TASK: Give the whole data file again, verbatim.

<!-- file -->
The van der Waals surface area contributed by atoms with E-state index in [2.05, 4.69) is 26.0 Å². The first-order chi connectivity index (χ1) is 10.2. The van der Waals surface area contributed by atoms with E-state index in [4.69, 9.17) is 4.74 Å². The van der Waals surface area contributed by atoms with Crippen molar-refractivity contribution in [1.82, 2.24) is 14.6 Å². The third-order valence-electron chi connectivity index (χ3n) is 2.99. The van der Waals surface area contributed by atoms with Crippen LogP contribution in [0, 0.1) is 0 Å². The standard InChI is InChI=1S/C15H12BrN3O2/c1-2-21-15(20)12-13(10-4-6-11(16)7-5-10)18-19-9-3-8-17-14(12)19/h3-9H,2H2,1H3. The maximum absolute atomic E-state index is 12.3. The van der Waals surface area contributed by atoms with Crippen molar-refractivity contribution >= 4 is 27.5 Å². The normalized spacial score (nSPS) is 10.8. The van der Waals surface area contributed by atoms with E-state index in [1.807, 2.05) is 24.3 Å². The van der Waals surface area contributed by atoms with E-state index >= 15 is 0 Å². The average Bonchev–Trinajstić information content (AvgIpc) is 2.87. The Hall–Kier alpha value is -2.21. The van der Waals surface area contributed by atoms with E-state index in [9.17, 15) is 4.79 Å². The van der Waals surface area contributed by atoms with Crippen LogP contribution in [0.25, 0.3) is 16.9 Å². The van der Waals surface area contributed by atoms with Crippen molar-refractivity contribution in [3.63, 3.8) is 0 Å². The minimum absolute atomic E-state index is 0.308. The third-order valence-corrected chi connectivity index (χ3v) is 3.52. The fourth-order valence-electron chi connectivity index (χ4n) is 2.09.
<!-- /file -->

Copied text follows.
The van der Waals surface area contributed by atoms with E-state index in [2.05, 4.69) is 26.0 Å². The first-order chi connectivity index (χ1) is 10.2. The van der Waals surface area contributed by atoms with E-state index in [4.69, 9.17) is 4.74 Å². The van der Waals surface area contributed by atoms with Crippen molar-refractivity contribution in [1.82, 2.24) is 14.6 Å². The third-order valence-electron chi connectivity index (χ3n) is 2.99. The van der Waals surface area contributed by atoms with Crippen LogP contribution in [0, 0.1) is 0 Å². The standard InChI is InChI=1S/C15H12BrN3O2/c1-2-21-15(20)12-13(10-4-6-11(16)7-5-10)18-19-9-3-8-17-14(12)19/h3-9H,2H2,1H3. The maximum absolute atomic E-state index is 12.3. The van der Waals surface area contributed by atoms with Crippen molar-refractivity contribution >= 4 is 27.5 Å². The normalized spacial score (nSPS) is 10.8. The van der Waals surface area contributed by atoms with E-state index in [1.807, 2.05) is 24.3 Å². The van der Waals surface area contributed by atoms with E-state index >= 15 is 0 Å². The average Bonchev–Trinajstić information content (AvgIpc) is 2.87. The Hall–Kier alpha value is -2.21. The van der Waals surface area contributed by atoms with E-state index in [9.17, 15) is 4.79 Å². The van der Waals surface area contributed by atoms with Crippen LogP contribution in [0.25, 0.3) is 16.9 Å². The van der Waals surface area contributed by atoms with Crippen molar-refractivity contribution in [3.63, 3.8) is 0 Å². The minimum absolute atomic E-state index is 0.308. The third-order valence-corrected chi connectivity index (χ3v) is 3.52. The fourth-order valence-electron chi connectivity index (χ4n) is 2.09.